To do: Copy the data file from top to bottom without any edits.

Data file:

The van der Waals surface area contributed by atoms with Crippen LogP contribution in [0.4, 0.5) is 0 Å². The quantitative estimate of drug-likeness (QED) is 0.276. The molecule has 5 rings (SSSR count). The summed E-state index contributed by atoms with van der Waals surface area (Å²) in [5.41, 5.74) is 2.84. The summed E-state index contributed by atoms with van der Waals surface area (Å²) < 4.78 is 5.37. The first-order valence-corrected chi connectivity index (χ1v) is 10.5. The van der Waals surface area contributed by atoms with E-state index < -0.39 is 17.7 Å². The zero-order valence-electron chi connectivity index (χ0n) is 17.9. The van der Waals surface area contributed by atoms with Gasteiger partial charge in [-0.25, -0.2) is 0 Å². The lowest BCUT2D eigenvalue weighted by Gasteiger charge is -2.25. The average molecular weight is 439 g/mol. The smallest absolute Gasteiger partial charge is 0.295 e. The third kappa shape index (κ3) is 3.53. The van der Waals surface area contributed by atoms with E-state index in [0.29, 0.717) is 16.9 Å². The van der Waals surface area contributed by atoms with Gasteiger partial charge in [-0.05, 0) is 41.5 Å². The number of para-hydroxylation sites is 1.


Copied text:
The van der Waals surface area contributed by atoms with Crippen LogP contribution in [0.4, 0.5) is 0 Å². The quantitative estimate of drug-likeness (QED) is 0.276. The molecule has 5 rings (SSSR count). The summed E-state index contributed by atoms with van der Waals surface area (Å²) in [5.41, 5.74) is 2.84. The summed E-state index contributed by atoms with van der Waals surface area (Å²) < 4.78 is 5.37. The first-order valence-corrected chi connectivity index (χ1v) is 10.5. The van der Waals surface area contributed by atoms with E-state index < -0.39 is 17.7 Å². The zero-order valence-electron chi connectivity index (χ0n) is 17.9. The van der Waals surface area contributed by atoms with Gasteiger partial charge in [-0.25, -0.2) is 0 Å². The lowest BCUT2D eigenvalue weighted by Gasteiger charge is -2.25. The average molecular weight is 439 g/mol. The smallest absolute Gasteiger partial charge is 0.295 e. The third kappa shape index (κ3) is 3.53. The van der Waals surface area contributed by atoms with E-state index in [0.29, 0.717) is 16.9 Å². The van der Waals surface area contributed by atoms with Gasteiger partial charge in [-0.05, 0) is 41.5 Å². The number of para-hydroxylation sites is 1.